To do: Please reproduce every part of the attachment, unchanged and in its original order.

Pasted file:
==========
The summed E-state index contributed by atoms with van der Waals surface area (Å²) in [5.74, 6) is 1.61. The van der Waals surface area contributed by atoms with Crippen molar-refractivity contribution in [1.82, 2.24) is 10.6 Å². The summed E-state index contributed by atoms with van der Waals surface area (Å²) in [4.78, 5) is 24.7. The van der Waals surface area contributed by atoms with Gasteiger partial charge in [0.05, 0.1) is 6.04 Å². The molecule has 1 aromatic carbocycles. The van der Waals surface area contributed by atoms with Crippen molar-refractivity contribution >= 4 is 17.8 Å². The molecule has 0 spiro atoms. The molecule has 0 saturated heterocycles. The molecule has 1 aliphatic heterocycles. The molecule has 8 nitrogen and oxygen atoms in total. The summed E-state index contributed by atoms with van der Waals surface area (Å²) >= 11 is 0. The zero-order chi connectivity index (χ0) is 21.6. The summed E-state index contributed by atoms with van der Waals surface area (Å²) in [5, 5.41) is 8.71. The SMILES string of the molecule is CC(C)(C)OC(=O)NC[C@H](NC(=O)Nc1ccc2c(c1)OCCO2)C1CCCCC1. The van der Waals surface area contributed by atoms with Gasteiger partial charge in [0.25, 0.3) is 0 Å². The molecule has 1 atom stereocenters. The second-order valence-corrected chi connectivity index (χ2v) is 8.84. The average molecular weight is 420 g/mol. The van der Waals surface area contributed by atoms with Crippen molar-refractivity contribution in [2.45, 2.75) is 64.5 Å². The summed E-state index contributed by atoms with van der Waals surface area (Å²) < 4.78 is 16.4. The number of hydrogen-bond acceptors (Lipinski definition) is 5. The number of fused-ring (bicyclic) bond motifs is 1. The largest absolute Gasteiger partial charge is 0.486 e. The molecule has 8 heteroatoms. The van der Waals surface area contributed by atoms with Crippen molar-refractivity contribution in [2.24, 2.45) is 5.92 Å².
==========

The summed E-state index contributed by atoms with van der Waals surface area (Å²) in [5.74, 6) is 1.61. The van der Waals surface area contributed by atoms with Crippen molar-refractivity contribution in [1.82, 2.24) is 10.6 Å². The summed E-state index contributed by atoms with van der Waals surface area (Å²) in [4.78, 5) is 24.7. The van der Waals surface area contributed by atoms with Gasteiger partial charge in [0.05, 0.1) is 6.04 Å². The molecule has 1 aromatic carbocycles. The van der Waals surface area contributed by atoms with Crippen molar-refractivity contribution >= 4 is 17.8 Å². The molecule has 0 spiro atoms. The molecule has 0 saturated heterocycles. The molecule has 1 aliphatic heterocycles. The molecule has 8 nitrogen and oxygen atoms in total. The summed E-state index contributed by atoms with van der Waals surface area (Å²) >= 11 is 0. The zero-order chi connectivity index (χ0) is 21.6. The summed E-state index contributed by atoms with van der Waals surface area (Å²) in [5, 5.41) is 8.71. The SMILES string of the molecule is CC(C)(C)OC(=O)NC[C@H](NC(=O)Nc1ccc2c(c1)OCCO2)C1CCCCC1. The van der Waals surface area contributed by atoms with Gasteiger partial charge in [0.25, 0.3) is 0 Å². The molecule has 1 atom stereocenters. The second-order valence-corrected chi connectivity index (χ2v) is 8.84. The average molecular weight is 420 g/mol. The van der Waals surface area contributed by atoms with Crippen molar-refractivity contribution in [2.45, 2.75) is 64.5 Å². The summed E-state index contributed by atoms with van der Waals surface area (Å²) < 4.78 is 16.4. The number of hydrogen-bond acceptors (Lipinski definition) is 5. The number of fused-ring (bicyclic) bond motifs is 1. The largest absolute Gasteiger partial charge is 0.486 e. The molecule has 8 heteroatoms. The van der Waals surface area contributed by atoms with Crippen molar-refractivity contribution in [2.24, 2.45) is 5.92 Å².